Down on the beach he built a bonfire out of the contents of the canoes, his blacks smashing, breaking, and looting everything they laid hands on. The canoes themselves, splintered and broken, filled with sand and coral-boulders, were towed out to ten fathoms of water and sunk.
“Ten fathoms will be deep enough for them to work in,” Sheldon said, as they walked back to the compound.
Here a Saturnalia had broken loose. The war-songs and dances were more unrestrained, and, from abuse, the plantation blacks had turned to pelting their helpless foes with pieces of wood, handfuls of pebbles, and chunks of coral-rock. And the seventy-five lusty cannibals clung stoically to their tree-perches, enduring the rain of missiles and snarling down promises of vengeance.
“There’ll be wars for forty years on Malaita on account of this,” Sheldon laughed. “But I always fancy old Telepasse will never again attempt to rush a plantation.”
“Eh, you old scoundrel,” he added, turning to the old chief, who sat gibbering in impotent rage at the foot of the steps. “Now head belong you bang ’m too. Come on, Miss Lackland, bang ’m just once. It will be the crowning indignity.”
“Ugh, he’s too dirty. I’d rather give him a bath. Here, you, Adamu Adam, give this devil-devil a wash. Soap and water! Fill that wash-tub. Ornfiri, run and fetch ’m scrub-brush.”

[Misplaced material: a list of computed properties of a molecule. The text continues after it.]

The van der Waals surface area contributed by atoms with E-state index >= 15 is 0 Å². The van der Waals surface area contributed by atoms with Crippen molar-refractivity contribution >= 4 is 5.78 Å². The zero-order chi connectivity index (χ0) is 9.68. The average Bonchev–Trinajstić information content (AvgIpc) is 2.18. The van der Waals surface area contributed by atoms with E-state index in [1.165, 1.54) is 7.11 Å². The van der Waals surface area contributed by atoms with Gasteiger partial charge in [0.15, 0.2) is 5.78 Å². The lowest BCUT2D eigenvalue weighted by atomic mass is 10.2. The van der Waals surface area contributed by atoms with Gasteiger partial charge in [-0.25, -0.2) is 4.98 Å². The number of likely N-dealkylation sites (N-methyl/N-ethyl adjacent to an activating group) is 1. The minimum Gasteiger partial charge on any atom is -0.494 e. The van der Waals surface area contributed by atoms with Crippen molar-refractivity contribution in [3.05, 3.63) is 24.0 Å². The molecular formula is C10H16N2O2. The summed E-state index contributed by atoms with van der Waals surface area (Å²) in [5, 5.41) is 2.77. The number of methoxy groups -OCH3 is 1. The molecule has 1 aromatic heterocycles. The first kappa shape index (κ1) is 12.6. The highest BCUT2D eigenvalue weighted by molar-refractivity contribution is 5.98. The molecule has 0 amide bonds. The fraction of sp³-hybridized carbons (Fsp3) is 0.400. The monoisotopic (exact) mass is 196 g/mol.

The Tahitians, back from their fishing and grinning at the bedlam of the compound, entered into the joke.
“Tambo! Tambo!” shrieked the cannibals from the trees, appalled at so awful a desecration, as they saw their chief tumbled into the tub and the sacred dirt rubbed and soused from his body.
Joan, who had gone into the bungalow, tossed down a strip of white calico, in which old Telepasse was promptly wrapped, and he stood forth, resplendent and purified, withal he still spat and strangled from the soap-suds with which Noa Noah had gargled his throat.
The house-boys were directed to fetch handcuffs, and, one by one, the Lunga runaways were haled down out of their trees and made fast. Sheldon ironed them in pairs, and ran a steel chain through the links of the irons. Gogoomy was given a lecture for his mutinous conduct and locked up for the afternoon. Then Sheldon rewarded the plantation hands with an afternoon’s holiday, and, when they had withdrawn from the compound, permitted the Port Adams men to descend from the trees. And all afternoon he and Joan loafed in the cool of the veranda and watched them diving down and emptying their sunken canoes of the sand and rocks. It was twilight when they embarked and paddled away with a few broken paddles. A breeze had sprung up, and the Flibberty-Gibbet had already sailed for Lunga to return the runaways.
CHAPTER XII—MR. MORGAN AND MR. RAFF
Sheldon was back in the plantation superintending the building of a bridge, when the schooner Malakula ran in close and dropped anchor. Joan watched the taking in of sail and the swinging out of the boat with a sailor’s interest, and herself met the two men who came ashore. While one of the house-boys ran to fetch Sheldon, she had the visitors served with whisky and soda, and sat and talked with them.